The Republican-controlled Congress should have no qualms about supporting a Buffalo Democrat’s bill to protect the Great Lakes.
Brian Higgins’ “Great Lakes Nutrient Removal Assistance Act” should sail through both houses on the simple argument that freshwater is too important to the nation to allow it to become mired in politics.
That was the case a couple of years ago when Higgins pushed a similar piece of legislation. Now, the stakes are even higher as the environment becomes more compromised by human impact. Today’s freshwater crisis is a result of droughts, toxic algae, pollution and inadequate water treatment infrastructure. The results are stark, and close by.
Just last year people in Toledo, Ohio, were given strict instructions not to drink city water because it was poisoned by toxic algae. Trucks delivered drinking and bathing water to residents in a scene more commonly associated with Third World nations.
That scare followed one in 2011 when a giant bloom of toxic algae covered nearly 2,000 square miles of Lake Erie from Toledo well into the central basin and reaching parts of the lake near Cleveland. Last summer toxic algae was found in Presque Isle Bay in Erie, Pa., only 90 miles away.
Out west, the nation is watching as California’s incessant drought has affected residents and the economy while in our backyard our precious resource is under attack. We shouldn’t need any more examples to understand the importance of cleaning up and protecting the Great Lakes.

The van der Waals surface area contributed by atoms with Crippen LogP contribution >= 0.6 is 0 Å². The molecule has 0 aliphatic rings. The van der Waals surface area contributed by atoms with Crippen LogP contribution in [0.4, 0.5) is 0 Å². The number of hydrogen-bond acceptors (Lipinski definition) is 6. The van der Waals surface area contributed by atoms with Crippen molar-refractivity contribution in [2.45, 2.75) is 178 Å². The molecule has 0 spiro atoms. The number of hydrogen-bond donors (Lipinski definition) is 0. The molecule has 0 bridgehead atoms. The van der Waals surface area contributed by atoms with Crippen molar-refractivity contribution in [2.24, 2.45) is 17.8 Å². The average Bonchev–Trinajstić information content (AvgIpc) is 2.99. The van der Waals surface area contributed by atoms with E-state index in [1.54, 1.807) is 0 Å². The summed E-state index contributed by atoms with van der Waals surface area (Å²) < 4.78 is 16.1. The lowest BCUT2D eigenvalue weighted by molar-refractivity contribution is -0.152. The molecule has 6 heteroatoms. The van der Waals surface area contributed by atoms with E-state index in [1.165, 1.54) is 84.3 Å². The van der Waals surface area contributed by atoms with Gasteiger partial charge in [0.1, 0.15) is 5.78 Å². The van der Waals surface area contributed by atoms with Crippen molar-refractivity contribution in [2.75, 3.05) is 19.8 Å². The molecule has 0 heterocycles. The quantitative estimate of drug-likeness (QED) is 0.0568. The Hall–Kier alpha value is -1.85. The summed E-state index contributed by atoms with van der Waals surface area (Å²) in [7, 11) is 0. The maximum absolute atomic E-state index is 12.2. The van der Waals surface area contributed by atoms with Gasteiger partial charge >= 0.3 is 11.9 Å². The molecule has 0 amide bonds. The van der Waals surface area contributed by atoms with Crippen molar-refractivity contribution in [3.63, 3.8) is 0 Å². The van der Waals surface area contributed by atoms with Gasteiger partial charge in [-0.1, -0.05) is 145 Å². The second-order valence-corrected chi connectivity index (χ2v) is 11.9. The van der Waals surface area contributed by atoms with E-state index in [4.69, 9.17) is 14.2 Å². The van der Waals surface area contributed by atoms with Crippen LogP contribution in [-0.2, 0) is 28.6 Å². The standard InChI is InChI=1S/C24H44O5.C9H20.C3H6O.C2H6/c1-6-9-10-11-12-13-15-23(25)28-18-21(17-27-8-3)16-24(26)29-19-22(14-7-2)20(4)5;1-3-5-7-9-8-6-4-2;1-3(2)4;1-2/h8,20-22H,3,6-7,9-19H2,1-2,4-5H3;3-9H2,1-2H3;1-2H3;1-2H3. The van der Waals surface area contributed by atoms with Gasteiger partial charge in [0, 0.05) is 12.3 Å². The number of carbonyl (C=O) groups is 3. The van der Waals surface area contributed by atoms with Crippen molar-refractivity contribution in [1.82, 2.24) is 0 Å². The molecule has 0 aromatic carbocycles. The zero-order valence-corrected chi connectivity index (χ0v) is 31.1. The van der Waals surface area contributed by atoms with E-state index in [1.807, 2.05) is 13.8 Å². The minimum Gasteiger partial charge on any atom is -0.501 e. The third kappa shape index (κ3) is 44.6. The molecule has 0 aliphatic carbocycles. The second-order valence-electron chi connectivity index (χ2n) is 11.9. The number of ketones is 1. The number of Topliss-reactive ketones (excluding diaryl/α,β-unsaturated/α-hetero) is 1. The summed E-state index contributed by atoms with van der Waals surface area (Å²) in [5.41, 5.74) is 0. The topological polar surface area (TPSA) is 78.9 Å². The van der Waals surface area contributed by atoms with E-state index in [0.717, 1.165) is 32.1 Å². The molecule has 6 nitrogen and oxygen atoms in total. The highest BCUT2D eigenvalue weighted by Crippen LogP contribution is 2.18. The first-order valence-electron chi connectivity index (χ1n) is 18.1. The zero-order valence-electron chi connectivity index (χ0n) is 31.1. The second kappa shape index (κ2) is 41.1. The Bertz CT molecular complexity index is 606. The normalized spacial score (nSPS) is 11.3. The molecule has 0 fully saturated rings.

Higgins’ legislation would provide $100 million a year for five years to help Great Lakes-area wastewater treatment plants upgrade their systems. The bill is co-sponsored by Reps. Louise Slaughter, D-Fairport, Sander Levin of Michigan and Gwen Moore of Wisconsin.
These Democrats should not have to look hard for Republican partners. Threats to the Great Lakes – from pollution to invasive species to efforts to divert water elsewhere – demand a response that supersedes partisan bickering and/or deal-making. The bill could save future generations from facing California’s reality – not enough water. Doing so will also support the billion-dollar “blue” economy this region is depending on.